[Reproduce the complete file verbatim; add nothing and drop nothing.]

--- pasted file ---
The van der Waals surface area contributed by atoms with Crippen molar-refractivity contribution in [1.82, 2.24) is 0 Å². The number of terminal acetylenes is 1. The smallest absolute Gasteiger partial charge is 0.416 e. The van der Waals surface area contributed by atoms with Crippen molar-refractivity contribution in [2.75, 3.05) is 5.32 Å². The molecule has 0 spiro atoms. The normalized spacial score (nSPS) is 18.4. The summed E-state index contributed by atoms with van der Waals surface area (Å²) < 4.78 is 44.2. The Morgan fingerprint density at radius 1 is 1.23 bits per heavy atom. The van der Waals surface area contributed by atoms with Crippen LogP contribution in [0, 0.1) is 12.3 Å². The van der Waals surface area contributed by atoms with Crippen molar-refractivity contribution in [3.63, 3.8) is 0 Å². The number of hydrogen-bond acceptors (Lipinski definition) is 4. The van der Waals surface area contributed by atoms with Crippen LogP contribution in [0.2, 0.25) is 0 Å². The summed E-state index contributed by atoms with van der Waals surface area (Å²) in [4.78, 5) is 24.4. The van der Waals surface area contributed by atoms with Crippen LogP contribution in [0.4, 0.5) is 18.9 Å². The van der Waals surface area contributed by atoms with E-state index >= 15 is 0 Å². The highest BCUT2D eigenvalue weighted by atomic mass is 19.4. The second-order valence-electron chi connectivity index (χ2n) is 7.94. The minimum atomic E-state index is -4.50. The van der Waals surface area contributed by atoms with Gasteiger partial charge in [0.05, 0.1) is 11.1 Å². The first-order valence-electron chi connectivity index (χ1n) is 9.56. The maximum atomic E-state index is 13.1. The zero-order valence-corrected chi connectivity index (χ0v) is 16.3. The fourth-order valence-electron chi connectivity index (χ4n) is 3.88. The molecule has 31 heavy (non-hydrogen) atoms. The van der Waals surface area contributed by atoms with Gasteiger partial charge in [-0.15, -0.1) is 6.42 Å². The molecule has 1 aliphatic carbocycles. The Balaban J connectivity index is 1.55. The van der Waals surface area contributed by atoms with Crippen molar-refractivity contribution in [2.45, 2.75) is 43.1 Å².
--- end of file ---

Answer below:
The van der Waals surface area contributed by atoms with Crippen molar-refractivity contribution in [1.82, 2.24) is 0 Å². The number of terminal acetylenes is 1. The smallest absolute Gasteiger partial charge is 0.416 e. The van der Waals surface area contributed by atoms with Crippen molar-refractivity contribution in [2.75, 3.05) is 5.32 Å². The molecule has 0 spiro atoms. The normalized spacial score (nSPS) is 18.4. The summed E-state index contributed by atoms with van der Waals surface area (Å²) < 4.78 is 44.2. The Morgan fingerprint density at radius 1 is 1.23 bits per heavy atom. The van der Waals surface area contributed by atoms with Crippen LogP contribution in [0, 0.1) is 12.3 Å². The van der Waals surface area contributed by atoms with Crippen molar-refractivity contribution in [3.63, 3.8) is 0 Å². The number of hydrogen-bond acceptors (Lipinski definition) is 4. The van der Waals surface area contributed by atoms with Crippen LogP contribution in [0.2, 0.25) is 0 Å². The summed E-state index contributed by atoms with van der Waals surface area (Å²) in [4.78, 5) is 24.4. The van der Waals surface area contributed by atoms with Crippen LogP contribution in [0.4, 0.5) is 18.9 Å². The van der Waals surface area contributed by atoms with E-state index >= 15 is 0 Å². The highest BCUT2D eigenvalue weighted by atomic mass is 19.4. The second-order valence-electron chi connectivity index (χ2n) is 7.94. The minimum atomic E-state index is -4.50. The van der Waals surface area contributed by atoms with Gasteiger partial charge in [0.05, 0.1) is 11.1 Å². The first-order valence-electron chi connectivity index (χ1n) is 9.56. The maximum atomic E-state index is 13.1. The zero-order valence-corrected chi connectivity index (χ0v) is 16.3. The fourth-order valence-electron chi connectivity index (χ4n) is 3.88. The molecule has 31 heavy (non-hydrogen) atoms. The van der Waals surface area contributed by atoms with Gasteiger partial charge in [-0.15, -0.1) is 6.42 Å². The molecule has 1 aliphatic carbocycles. The Balaban J connectivity index is 1.55. The van der Waals surface area contributed by atoms with Crippen molar-refractivity contribution in [2.45, 2.75) is 43.1 Å².